By Muhammad Hasif Mohd Jelani on November 14, 2018
Though it literally means ‘A Thousand Islands’, the Kepulauan Seribu archipelago located north of Jakarta’s coastline actually comprises 110 islands – only 45 of them are open for tourists such as Macan, Pelangi, Puteri and Ayer. Interestingly, the size of Seribu Islands is seven times bigger than mainland Jakarta.
Sepa Island or Pulau Sepa, the island of our choice, is only seven hectares wide. To get here, we had to endure a two-hour boat ride from Marina Ancol Jetty, ample time for us to catch some sleep. Sepa, means ‘kick’ in local language. From lazy sunbathing by the beach to myriads of fun-filled water activities like banana boat, jet ski, snorkelling and canoeing, this island is definitely ideal for a weekend getaway.
I tried snorkelling and canoeing for the sake of the experience and I found it exhilarating. The waters are abundant with fishes, even though near the shores. Most of the time, I just swam nonchalantly and later found myself sitting back and felt at home while listening to good music and reading a book. I only realised how fast the time flew when the glorious sun began setting on the horizon. My short stint at the island was only a teaser, tempting me to revisit it soon.
|How to book?
If you wish to experience Sepa Island, you may book yourself at www.sepaislandresort.com. A night here costs IDR1.9 million (around MYR520) per person including dinner, lunch and return boat transfer.
Sepa Island is operated by the only resort on the island, Sepa Island Resort, which has been operating for 30 years. It has 38 cottages styled in a rustic, Indonesian vernacular whereby each of them can accommodate a minimum of two guests and a maximum of four. It is a non-flashy kind of resort and feels homely with welcoming staff, comfy rooms, delicious local buffets and of course, amazing natural surroundings.
While in Jakarta…
This fine dining restaurant in South Jakarta is famous for serving Indonesian delicacies. Set in authentic royal Javanese décor, the restaurant’s distinctive value has put itself as ‘the Best Indonesian Restaurant in Jakarta’ by Indonesia Tatler. Among the must-tastes are utak-atik ikan, kerapu bakar madura, bebek mawur and iga lada hitam.
Also known as Jakarta Old Town, this historical area that dates back to the times of Dutch rule has now become a centre of attraction for both local and international tourists alike. Travellers should stroll around Fatahillah Square where youngsters and families hang out, specifically in front of the iconic Jakarta History Museum. Besides street performances, travellers can also savour various kinds of food at nearby trendy restaurants.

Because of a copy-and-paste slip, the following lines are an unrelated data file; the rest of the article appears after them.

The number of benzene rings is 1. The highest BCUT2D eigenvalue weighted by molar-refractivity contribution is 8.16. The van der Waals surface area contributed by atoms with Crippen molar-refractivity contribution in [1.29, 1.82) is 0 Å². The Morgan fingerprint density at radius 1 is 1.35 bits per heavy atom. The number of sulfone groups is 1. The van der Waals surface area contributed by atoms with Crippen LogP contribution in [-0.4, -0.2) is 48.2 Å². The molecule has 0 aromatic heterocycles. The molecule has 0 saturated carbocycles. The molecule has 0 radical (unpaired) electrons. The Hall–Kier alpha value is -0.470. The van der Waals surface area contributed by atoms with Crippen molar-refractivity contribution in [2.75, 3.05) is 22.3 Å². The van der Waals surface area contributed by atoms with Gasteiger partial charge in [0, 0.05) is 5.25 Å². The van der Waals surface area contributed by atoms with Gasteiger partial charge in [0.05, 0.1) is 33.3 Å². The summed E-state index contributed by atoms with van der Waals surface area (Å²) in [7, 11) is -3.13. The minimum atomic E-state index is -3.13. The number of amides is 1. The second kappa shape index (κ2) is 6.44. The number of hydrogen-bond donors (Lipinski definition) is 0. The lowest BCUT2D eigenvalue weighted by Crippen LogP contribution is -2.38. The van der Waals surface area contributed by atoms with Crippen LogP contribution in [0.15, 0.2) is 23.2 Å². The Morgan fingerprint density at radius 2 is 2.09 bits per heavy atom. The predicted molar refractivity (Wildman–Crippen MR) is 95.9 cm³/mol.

For batik lovers, this place is definitely a haven to those seeking this form of textile that are not only available in various designs and colours, but sold at fairly reasonable prices. Bargaining is part of the culture here, therefore travellers can try their luck in purchasing batik at a more discounted price, be it for personal collections or as souvenirs.
A proud symbol of Indonesians’ struggle for independence, Monas or the National Monument is a 132-metre tall building located in Merdeka Square, Central Jakarta. The dimensions used for the monument incorporate the date 17 August 1945, which is Indonesia’s Independence Day, while the concept is said to derive from linga and yoni in Hinduism, altogether meaning of balance and harmony.
Said to be the largest mosque in Southeast Asia with the capacity to accommodate over 200,000 worshippers at any one time, Masjid Istiqlal holds philosophical meaning behind its outstanding architecture by Frederich Silaban. This includes the 45-metre diameter of the dome that signifies the country’s year of independence (1945), seven entrances to symbolise layers of heaven, 12 pillars to indicate the Prophet Muhammad’s date of birth (12 Rabiulawal) and five floors that denote the pillars of Islam.
Honoured by TIME Magazine as one of the World’s 100 Greatest Places 2018, MACAN Museum is Indonesia’s first modern art museum. The name is the acronym of Modern and Contemporary Art in Nusantara. Opened in 2017, the museum has been dubbed as an oasis for arts and culture enthusiasts to appreciate artworks by local and international artists. During our visit, the museum was running the highly acclaimed Life is the Heart of a Rainbow exhibition, which is a survey of 130 masterpieces spanning over 60 years by celebrated Japanese contemporary artiste Yayoi Kusama.
Gaya Travel Magazine expresses our heartfelt gratitude to the Embassy of the Republic of Indonesia in Kuala Lumpur and Jakarta Tourism Board for making the writer’s trip to Jakarta possible. For more information about Jakarta, please browse jakarta-tourism.go.id/2017/.
This article is included in Gaya Travel Magazine Issue 13.4.